By Eric Brothers
In early Spring 1918 , Nevada Senator Key Pittman answered the telephone in his office . It was Mint Director Raymond T . Baker . His voice was tense as he urged Pittman to immediately come to the Treasury building to discuss important business concerning the production and price of silver . Pittman told Baker he was about to leave Washington for a two-day trip , and that he would meet with him upon his return . There was a pause . The Mint Director then nervously called Russell C . Leffingwell , Assistant Secretary of the Treasury , to the phone .
Leffingwell told the senator there was a situation that would greatly affect the silver industry , but that it was much more serious than that . Immediate action was needed to prevent devastating consequences threatening American success in the war effort . Cancelling his plans , Pittman rushed over to the Treasury , where he met with Leffingwell , Baker and other members of the US government . The senator was surprised to also see Lord Reading , the British ambassador , as well as representatives of other foreign nations . The tension in the room coupled with the demeanor of those present told Pittman that this was indeed a very serious matter .
He learned that it concerned the amount of silver held by the Bank of England and the Royal Mint , and a tense political situation brewing in British India .
British Indian Wartime Economy
The onset of World War I in July of 1914 saw a drop in both Indian imports and exports . Previously , Germany had been a significant importer of Indian cotton , jute , rice and coconut products . The war depressed these industries . However , within a short period a great demand for Indian products by the Allied Powers and the Orient , where the belligerent nations could no longer supply commodities , generated significant economic activity throughout India . Japan became a major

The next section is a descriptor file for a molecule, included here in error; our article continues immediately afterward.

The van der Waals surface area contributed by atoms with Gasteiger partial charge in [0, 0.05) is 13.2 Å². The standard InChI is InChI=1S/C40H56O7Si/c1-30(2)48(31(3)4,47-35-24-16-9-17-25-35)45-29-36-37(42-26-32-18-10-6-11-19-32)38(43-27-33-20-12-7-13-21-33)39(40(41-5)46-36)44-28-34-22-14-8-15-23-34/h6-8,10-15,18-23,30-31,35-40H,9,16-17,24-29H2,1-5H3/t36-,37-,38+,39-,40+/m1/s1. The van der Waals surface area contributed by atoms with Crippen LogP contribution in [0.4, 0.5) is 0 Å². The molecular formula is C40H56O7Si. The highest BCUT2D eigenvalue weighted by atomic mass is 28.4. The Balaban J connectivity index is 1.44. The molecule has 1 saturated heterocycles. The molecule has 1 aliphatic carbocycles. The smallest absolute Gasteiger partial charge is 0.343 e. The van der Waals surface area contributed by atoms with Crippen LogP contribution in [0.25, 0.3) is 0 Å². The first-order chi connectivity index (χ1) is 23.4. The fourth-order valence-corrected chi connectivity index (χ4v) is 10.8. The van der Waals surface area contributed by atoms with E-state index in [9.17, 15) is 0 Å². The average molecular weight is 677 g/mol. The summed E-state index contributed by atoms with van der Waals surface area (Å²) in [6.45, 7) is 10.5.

Map of the British Raj , which lasted from 1858 to 1947 . This 1909 map of India presents British India in two shades of pink and the Princely states in yellow .
Lord Reading , British Ambassador to the United States , went to the US Treasury to meet Pittman .
trading partner of the subcontinent , buying up all of the cotton available . There was a comparable market for Indian jute , tea , hides and skins , raw wool and indigo .
In a letter dated March 30 , 1918 , Treasury Secretary William Gibbs McAdoo wrote to Senator Pittman , “ The demand for Indian products has been unusual . Jute bagging is used for sugar , grain and fertilizer bags , also as outside wrappers for cotton and other products . It is also used for trench bags and for packing many articles of military necessity . No article has been found that will serve as a substitute .”
Due to the great demand for its raw materials , Indian exports were massive vis-à-vis its imports . This export / import imbalance is dramatically reflected in Indian trade with the United States from 1914 to 1919 ( see Table 1 ).
Year Ending June 30
Indian Exports to US
Raymond T . Baker , US Mint Director , was also waiting at the Treasury to meet Senator Pittman .
India and the Price of Silver
In his letter to Pittman , McAdoo stated : “ The European War has greatly enlarged the demand for silver . European countries engaged in the conflict have required unusual quantities of silver coins for their armies and for the civilian population ... The Orient is willing to accept silver in place of gold for commodities furnished by them ”— especially India —“ and it is to the interest of the United States and its allies that foreign trade balances should , as far as possible , be settled in silver rather than gold .” Thus , the price of silver steadily rose during the war , leading to significant shortages in British India and the United Kingdom itself ( see Table 2 ).
The rise in the value of silver was due mostly to the seemingly limitless demand
Indian Imports from US
Excess of Exports Over Imports
1914 $ 75,630,860 $ 11,696,094 $ 64,776,289 1915 51,982,703 10,854,591 40,286,609 1916 71,745,626 19,297,016 52,448,610 1917 102,106,682 28,396,043 73,710,639 1918 105,277,743 42,395,622 62,882,121 1919 125,471,458 50,501,740 74,969,228
Source : “ The Silver Situation in the Far East .” The Economic World , Vol . 105 . New York : Chronicle Company , April 17 , 1920 , p . 547 . www . MoAF . org | Spring 2023 | FINANCIAL HISTORY 33